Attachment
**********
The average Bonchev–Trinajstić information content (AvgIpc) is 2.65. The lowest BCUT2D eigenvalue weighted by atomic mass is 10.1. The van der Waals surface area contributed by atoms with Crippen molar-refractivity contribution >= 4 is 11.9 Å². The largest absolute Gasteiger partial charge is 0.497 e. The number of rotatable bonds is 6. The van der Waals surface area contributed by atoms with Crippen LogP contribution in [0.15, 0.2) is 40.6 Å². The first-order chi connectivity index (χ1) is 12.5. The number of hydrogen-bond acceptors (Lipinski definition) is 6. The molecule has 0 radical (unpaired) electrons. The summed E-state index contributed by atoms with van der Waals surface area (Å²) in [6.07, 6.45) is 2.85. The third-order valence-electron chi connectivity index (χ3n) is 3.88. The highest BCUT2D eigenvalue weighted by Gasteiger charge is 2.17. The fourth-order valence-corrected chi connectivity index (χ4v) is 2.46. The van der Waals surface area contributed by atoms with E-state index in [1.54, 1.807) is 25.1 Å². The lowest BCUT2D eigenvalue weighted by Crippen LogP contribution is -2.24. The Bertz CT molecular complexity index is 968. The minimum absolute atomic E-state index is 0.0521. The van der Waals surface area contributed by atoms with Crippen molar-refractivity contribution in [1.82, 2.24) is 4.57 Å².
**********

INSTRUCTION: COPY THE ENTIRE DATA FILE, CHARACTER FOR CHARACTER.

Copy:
The average Bonchev–Trinajstić information content (AvgIpc) is 2.65. The lowest BCUT2D eigenvalue weighted by atomic mass is 10.1. The van der Waals surface area contributed by atoms with Crippen molar-refractivity contribution >= 4 is 11.9 Å². The largest absolute Gasteiger partial charge is 0.497 e. The number of rotatable bonds is 6. The van der Waals surface area contributed by atoms with Crippen LogP contribution in [0.15, 0.2) is 40.6 Å². The first-order chi connectivity index (χ1) is 12.5. The number of hydrogen-bond acceptors (Lipinski definition) is 6. The molecule has 0 radical (unpaired) electrons. The summed E-state index contributed by atoms with van der Waals surface area (Å²) in [6.07, 6.45) is 2.85. The third-order valence-electron chi connectivity index (χ3n) is 3.88. The highest BCUT2D eigenvalue weighted by Gasteiger charge is 2.17. The fourth-order valence-corrected chi connectivity index (χ4v) is 2.46. The van der Waals surface area contributed by atoms with E-state index in [1.54, 1.807) is 25.1 Å². The lowest BCUT2D eigenvalue weighted by Crippen LogP contribution is -2.24. The Bertz CT molecular complexity index is 968. The minimum absolute atomic E-state index is 0.0521. The van der Waals surface area contributed by atoms with Crippen molar-refractivity contribution in [1.82, 2.24) is 4.57 Å².